Breaching the taboo of womxn’s reproductive system through the use of digital tools
A study conducted by the World Health Organization back in 2017 showed that approximately 810 womxn still die every day from preventable causes related to pregnancy and childbirth. This number was ridiculously high, which led to the implementation of the following target in the Sustainable Development Goals (SDG 3): “reducing the global MMR (maternal mortality rate) to less than 70 per 100 000 births, with no country having a maternal mortality rate of more than twice the global average.” However, four years have passed and the maternal mortality rate (MMR) still remains unacceptably high. Contraception, menstruation cycles and womxn (The term womxn is used throughout the article to include non-cisgender people, and additionally the reader should keep in mind that some people that menstruate don’t identify as women) reproductive systems are still a taboo for many, when raising awareness on these topics should really be the main focus – especially now in the 21st century. Nonetheless, gender has an impact on one’s access and experience to healthcare. Womxn experience an unjust load of disease and death because of inequities in access to basic health care, nutrition, and education. And with 9 years left to reach SDG 3, a study conducted by the firm Frost & Sullivan suggested that womxn’s health is still being ignored, with only 4% of global healthcare R&D spending going towards womxn’s health. Womxn’s healthcare should be – and is – everyone’s problem. And this is where FemTech comes into play.
FemTech is a term used to describe technologies for womxn’s health and well being, such as period trackers, home fertility tests or pelvic floor muscle trainers. In this digitalized, fast-paced world, the development of technological solutions for menopause, pregnancy care and womxn’s sexual wellness among others could potentially fulfill unmet womxn’s needs. This relatively new industry accounted for $46.3B in 2021 in the global market size, according to data reported in the FemTech Analytics Investment Digest Q3 2021 paper. As a matter of fact, professor Gilman from Baltimore University stated in one of her latest research papers that “The Apple app store alone offers over 1,000 period trackers, and the booming Femtech industry is expected to be worth $50 billion by 2025.” This, along with a CAGR (Compound Annual Growth Rate) of almost 15.6%, indicates the potential the industry has. It is therefore not absurd to believe there will be a boom in the foreseeable future.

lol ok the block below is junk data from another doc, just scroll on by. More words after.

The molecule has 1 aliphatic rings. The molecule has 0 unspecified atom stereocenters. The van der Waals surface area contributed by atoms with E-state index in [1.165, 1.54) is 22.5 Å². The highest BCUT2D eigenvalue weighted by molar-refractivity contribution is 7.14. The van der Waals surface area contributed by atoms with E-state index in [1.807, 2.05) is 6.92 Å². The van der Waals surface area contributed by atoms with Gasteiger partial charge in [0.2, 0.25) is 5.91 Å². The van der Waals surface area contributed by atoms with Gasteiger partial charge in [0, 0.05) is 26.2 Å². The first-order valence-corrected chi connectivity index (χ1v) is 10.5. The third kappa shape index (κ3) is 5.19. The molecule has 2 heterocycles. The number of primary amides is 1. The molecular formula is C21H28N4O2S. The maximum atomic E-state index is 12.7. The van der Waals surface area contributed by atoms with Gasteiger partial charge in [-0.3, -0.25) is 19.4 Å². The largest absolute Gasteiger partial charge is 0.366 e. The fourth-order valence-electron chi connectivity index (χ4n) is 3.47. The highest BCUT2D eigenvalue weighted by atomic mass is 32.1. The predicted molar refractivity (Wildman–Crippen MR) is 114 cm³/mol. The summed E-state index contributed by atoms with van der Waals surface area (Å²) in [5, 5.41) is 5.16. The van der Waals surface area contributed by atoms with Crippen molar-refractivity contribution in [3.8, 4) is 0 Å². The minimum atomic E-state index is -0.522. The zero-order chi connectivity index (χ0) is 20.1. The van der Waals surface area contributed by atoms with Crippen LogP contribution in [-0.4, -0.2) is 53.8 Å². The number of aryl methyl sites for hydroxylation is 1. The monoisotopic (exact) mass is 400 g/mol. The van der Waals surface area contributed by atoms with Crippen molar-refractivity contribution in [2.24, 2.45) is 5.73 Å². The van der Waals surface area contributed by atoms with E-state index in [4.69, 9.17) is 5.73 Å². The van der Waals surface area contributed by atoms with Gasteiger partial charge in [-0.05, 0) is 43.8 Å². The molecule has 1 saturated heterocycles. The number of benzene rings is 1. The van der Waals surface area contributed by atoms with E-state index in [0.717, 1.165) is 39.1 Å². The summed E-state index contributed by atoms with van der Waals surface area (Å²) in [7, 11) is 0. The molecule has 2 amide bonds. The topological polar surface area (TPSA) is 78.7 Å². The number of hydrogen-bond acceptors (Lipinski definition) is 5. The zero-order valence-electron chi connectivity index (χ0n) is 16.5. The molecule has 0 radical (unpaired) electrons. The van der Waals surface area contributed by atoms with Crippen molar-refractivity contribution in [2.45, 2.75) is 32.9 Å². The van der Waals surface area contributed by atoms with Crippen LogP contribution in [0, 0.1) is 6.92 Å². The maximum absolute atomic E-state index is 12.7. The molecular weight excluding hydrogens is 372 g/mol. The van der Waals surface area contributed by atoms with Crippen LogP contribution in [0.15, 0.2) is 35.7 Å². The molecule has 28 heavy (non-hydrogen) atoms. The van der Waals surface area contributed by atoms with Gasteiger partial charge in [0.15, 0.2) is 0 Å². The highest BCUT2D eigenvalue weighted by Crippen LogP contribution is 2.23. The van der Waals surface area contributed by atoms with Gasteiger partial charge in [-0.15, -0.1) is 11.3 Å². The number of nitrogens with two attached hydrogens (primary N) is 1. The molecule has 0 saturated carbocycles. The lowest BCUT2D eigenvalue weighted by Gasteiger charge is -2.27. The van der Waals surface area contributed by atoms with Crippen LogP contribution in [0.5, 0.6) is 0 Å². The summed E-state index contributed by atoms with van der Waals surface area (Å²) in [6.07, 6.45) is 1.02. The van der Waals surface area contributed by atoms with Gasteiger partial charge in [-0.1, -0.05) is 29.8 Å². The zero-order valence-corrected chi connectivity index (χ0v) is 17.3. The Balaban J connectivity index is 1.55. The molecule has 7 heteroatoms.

Source: FemTech Analytics
Artificial intelligence is in its peak, and many of these companies in the FemTech industry are using it to their advantage. There is an increasing demand for innovative and customized digital products that assist the regular, day-to-day life of women and menstruators around the world. The products in this industry include pelvic floor stimulators, telemedicine, birth control and sexual dysfunction platforms, feminine hygiene products and consumer apps for tracking health. They should aim towards resolving problems such as period poverty (lack of access to menstrual products, facilities and education), reproductive health education and address conditions that affect womxn either solely (like menopause), disproportionately or differently than others. Many rising entrepreneurs have joined the industry, which has been extremely positive because it has drawn the attention of many investors and venture capitalist firms.
Source: FemTech Analytics